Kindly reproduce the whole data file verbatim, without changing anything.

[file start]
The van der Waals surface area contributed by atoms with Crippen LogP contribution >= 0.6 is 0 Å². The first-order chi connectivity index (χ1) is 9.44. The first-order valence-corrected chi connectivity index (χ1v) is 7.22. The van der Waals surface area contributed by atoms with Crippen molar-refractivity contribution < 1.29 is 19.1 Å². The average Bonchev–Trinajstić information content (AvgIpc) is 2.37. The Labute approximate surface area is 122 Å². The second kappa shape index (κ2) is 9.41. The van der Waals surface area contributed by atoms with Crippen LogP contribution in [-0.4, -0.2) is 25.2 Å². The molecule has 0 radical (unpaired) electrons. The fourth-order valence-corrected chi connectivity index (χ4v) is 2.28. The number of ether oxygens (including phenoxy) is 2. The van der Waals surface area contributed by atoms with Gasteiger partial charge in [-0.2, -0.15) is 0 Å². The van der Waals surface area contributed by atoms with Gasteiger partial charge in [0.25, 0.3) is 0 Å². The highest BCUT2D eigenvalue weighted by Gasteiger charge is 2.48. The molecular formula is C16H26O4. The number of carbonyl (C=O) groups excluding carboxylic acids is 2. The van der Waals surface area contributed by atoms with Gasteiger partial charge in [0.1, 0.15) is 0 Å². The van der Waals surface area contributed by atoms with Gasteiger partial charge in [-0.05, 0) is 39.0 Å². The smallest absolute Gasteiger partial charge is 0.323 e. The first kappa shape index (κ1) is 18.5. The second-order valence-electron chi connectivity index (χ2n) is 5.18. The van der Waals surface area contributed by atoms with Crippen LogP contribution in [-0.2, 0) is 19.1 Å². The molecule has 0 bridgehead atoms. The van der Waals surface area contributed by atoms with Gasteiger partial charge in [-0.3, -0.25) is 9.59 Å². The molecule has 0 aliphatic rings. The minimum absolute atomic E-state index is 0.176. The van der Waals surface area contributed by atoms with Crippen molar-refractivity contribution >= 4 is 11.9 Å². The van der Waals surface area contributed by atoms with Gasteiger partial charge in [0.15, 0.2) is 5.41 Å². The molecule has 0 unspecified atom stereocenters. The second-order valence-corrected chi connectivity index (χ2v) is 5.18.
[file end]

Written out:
The van der Waals surface area contributed by atoms with Crippen LogP contribution >= 0.6 is 0 Å². The first-order chi connectivity index (χ1) is 9.44. The first-order valence-corrected chi connectivity index (χ1v) is 7.22. The van der Waals surface area contributed by atoms with Crippen molar-refractivity contribution < 1.29 is 19.1 Å². The average Bonchev–Trinajstić information content (AvgIpc) is 2.37. The Labute approximate surface area is 122 Å². The second kappa shape index (κ2) is 9.41. The van der Waals surface area contributed by atoms with Crippen LogP contribution in [-0.4, -0.2) is 25.2 Å². The molecule has 0 radical (unpaired) electrons. The fourth-order valence-corrected chi connectivity index (χ4v) is 2.28. The number of ether oxygens (including phenoxy) is 2. The van der Waals surface area contributed by atoms with Gasteiger partial charge in [-0.2, -0.15) is 0 Å². The van der Waals surface area contributed by atoms with Gasteiger partial charge in [0.25, 0.3) is 0 Å². The highest BCUT2D eigenvalue weighted by Gasteiger charge is 2.48. The molecular formula is C16H26O4. The number of carbonyl (C=O) groups excluding carboxylic acids is 2. The van der Waals surface area contributed by atoms with Gasteiger partial charge in [0.1, 0.15) is 0 Å². The van der Waals surface area contributed by atoms with Gasteiger partial charge in [-0.05, 0) is 39.0 Å². The smallest absolute Gasteiger partial charge is 0.323 e. The first kappa shape index (κ1) is 18.5. The second-order valence-electron chi connectivity index (χ2n) is 5.18. The van der Waals surface area contributed by atoms with Crippen LogP contribution in [-0.2, 0) is 19.1 Å². The molecule has 0 bridgehead atoms. The van der Waals surface area contributed by atoms with Gasteiger partial charge in [-0.3, -0.25) is 9.59 Å². The molecule has 0 aliphatic rings. The minimum absolute atomic E-state index is 0.176. The van der Waals surface area contributed by atoms with Crippen molar-refractivity contribution >= 4 is 11.9 Å². The van der Waals surface area contributed by atoms with Gasteiger partial charge in [0.15, 0.2) is 5.41 Å². The molecule has 0 unspecified atom stereocenters. The second-order valence-corrected chi connectivity index (χ2v) is 5.18.